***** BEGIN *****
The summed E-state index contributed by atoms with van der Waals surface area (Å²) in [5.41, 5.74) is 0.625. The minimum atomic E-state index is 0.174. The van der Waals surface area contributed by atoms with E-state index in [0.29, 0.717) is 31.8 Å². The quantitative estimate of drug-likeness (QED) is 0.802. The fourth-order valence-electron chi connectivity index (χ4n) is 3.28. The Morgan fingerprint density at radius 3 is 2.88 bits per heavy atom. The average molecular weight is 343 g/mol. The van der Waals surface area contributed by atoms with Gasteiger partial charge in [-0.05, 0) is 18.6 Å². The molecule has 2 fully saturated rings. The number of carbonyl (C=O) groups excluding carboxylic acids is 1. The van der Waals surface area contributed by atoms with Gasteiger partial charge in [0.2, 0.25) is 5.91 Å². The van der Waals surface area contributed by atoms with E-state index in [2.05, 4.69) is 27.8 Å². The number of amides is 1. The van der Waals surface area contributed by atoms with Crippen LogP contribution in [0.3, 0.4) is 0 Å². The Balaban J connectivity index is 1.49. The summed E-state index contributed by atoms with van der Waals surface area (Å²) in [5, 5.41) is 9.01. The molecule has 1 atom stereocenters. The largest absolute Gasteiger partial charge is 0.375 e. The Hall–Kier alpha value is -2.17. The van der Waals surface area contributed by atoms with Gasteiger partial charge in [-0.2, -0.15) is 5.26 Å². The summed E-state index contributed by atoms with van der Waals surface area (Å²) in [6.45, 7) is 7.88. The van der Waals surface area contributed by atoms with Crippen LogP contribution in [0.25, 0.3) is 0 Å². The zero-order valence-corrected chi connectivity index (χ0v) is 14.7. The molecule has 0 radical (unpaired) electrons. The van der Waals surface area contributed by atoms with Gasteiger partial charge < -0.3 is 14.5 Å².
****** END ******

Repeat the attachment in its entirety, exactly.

The summed E-state index contributed by atoms with van der Waals surface area (Å²) in [5.41, 5.74) is 0.625. The minimum atomic E-state index is 0.174. The van der Waals surface area contributed by atoms with E-state index in [0.29, 0.717) is 31.8 Å². The quantitative estimate of drug-likeness (QED) is 0.802. The fourth-order valence-electron chi connectivity index (χ4n) is 3.28. The Morgan fingerprint density at radius 3 is 2.88 bits per heavy atom. The average molecular weight is 343 g/mol. The van der Waals surface area contributed by atoms with Gasteiger partial charge in [-0.05, 0) is 18.6 Å². The molecule has 2 fully saturated rings. The number of carbonyl (C=O) groups excluding carboxylic acids is 1. The van der Waals surface area contributed by atoms with Gasteiger partial charge in [0.2, 0.25) is 5.91 Å². The van der Waals surface area contributed by atoms with E-state index in [2.05, 4.69) is 27.8 Å². The number of amides is 1. The van der Waals surface area contributed by atoms with Crippen LogP contribution in [0.3, 0.4) is 0 Å². The Balaban J connectivity index is 1.49. The summed E-state index contributed by atoms with van der Waals surface area (Å²) in [5, 5.41) is 9.01. The molecule has 1 atom stereocenters. The largest absolute Gasteiger partial charge is 0.375 e. The Hall–Kier alpha value is -2.17. The van der Waals surface area contributed by atoms with Gasteiger partial charge in [-0.2, -0.15) is 5.26 Å². The summed E-state index contributed by atoms with van der Waals surface area (Å²) in [6.45, 7) is 7.88. The van der Waals surface area contributed by atoms with Crippen LogP contribution in [0.25, 0.3) is 0 Å². The zero-order valence-corrected chi connectivity index (χ0v) is 14.7. The molecule has 0 radical (unpaired) electrons. The van der Waals surface area contributed by atoms with Gasteiger partial charge < -0.3 is 14.5 Å².